The Millennium Development Goals’ target to halve the proportion of people who suffer from hunger is extremely important in southern Africa, where food security has become increasingly problematic over the last 20 years. One “quick-win” proposal is replenishment of soil nutrients for smallholder farmers, through free or subsidised chemical fertilisers. Other proposals include appropriate irrigation technology, improved inputs and interventions targeted at women. Analysis of over 10 years of agro-hydrological and agro-economic studies from southern African show that a different approach is required to interventions proposed. There are sustainability problems with free chemical fertiliser due to transport costs and ancillary costs. Furthermore, recent studies in Zimbabwe and Mozambique show that significant increases in yield can only be obtained when soil fertility management is combined with good crop husbandry, e.g. timely planting and weeding. Ongoing replenishment of fertility would be dependent on a continued free or subsidised fertiliser supply, and transport system. Increasing access to irrigation will help, but is not the only solution and cannot reach even a majority of farmers. It has been determined that short dryspells are often the major cause of low yields in sub-Saharan Africa. Soil-water conservation approaches, e.g. winter weeding and conservation tillage, can reduce risk and increase yield. The following specific recommendations are made for urgent interventions to contribute sustainably to food security in southern Africa: (i) To increases access to fertiliser, consider development of strong input markets at end-user level. (ii) Intensification of technology transfer, focusing on capacity building for transfer of existing technologies and much closer collaboration between state and NGO sectors, agronomists and water engineers. (iii) Increasing the uptake of soil-water conservation methods, including conservation tillage and weeding, and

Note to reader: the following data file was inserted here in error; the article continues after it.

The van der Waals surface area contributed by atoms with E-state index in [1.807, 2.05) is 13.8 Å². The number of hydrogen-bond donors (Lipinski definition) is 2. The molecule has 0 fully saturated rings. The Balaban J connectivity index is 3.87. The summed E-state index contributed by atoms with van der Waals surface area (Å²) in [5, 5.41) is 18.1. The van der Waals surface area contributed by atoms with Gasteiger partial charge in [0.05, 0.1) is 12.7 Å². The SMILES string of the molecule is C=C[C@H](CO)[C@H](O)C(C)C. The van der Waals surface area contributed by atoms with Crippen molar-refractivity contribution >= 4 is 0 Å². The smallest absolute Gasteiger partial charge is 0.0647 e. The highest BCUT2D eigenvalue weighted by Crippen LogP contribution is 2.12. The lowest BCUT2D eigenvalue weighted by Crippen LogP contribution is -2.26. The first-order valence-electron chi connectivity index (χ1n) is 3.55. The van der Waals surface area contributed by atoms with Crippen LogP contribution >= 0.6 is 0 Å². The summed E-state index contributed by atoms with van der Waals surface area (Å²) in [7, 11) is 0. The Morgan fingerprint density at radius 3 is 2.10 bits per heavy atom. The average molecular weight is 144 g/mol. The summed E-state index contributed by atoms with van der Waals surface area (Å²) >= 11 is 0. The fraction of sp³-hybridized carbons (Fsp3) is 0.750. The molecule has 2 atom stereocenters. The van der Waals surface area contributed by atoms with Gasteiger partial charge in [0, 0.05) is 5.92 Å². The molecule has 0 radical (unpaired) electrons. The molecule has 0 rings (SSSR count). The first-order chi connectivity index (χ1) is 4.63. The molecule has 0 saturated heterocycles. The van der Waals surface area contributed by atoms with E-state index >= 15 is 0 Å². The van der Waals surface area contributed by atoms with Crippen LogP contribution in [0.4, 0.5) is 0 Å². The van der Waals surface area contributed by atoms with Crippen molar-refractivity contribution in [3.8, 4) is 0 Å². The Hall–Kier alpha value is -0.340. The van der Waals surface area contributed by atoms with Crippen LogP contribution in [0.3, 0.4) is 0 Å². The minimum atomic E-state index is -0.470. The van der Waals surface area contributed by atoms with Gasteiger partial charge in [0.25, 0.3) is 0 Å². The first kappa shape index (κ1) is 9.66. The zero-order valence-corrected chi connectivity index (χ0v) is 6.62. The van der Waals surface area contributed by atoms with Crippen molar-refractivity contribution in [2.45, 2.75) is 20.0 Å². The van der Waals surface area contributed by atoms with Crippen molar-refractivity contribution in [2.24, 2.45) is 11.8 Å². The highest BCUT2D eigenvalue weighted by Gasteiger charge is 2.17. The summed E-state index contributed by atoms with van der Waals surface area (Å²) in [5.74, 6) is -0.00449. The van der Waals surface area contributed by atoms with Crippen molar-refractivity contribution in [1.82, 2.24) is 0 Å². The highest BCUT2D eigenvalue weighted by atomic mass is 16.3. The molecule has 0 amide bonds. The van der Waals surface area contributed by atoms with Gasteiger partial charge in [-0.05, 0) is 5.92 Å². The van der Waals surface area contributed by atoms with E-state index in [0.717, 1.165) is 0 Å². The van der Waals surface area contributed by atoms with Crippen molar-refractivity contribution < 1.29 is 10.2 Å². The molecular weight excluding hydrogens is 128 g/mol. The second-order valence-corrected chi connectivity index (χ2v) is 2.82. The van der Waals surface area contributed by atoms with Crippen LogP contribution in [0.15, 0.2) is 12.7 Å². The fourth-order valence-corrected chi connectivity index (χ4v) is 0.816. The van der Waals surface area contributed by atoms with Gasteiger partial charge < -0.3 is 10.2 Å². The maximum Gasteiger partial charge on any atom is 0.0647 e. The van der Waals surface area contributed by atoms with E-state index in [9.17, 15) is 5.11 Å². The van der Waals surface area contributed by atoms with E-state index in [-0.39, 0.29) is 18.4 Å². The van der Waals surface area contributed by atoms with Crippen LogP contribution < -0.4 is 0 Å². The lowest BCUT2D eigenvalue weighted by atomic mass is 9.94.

5. Prevalence and molecular characterization of G6PD deficiency in two Plasmodium vivax endemic areas in Venezuela: predominance of the African A-(202A/376G) variant.

    Science.gov (United States)

    Vizzi, Esmeralda; Bastidas, Gilberto; Hidalgo, Mariana; Colman, Laura; Pérez, Hilda A

    2016-01-11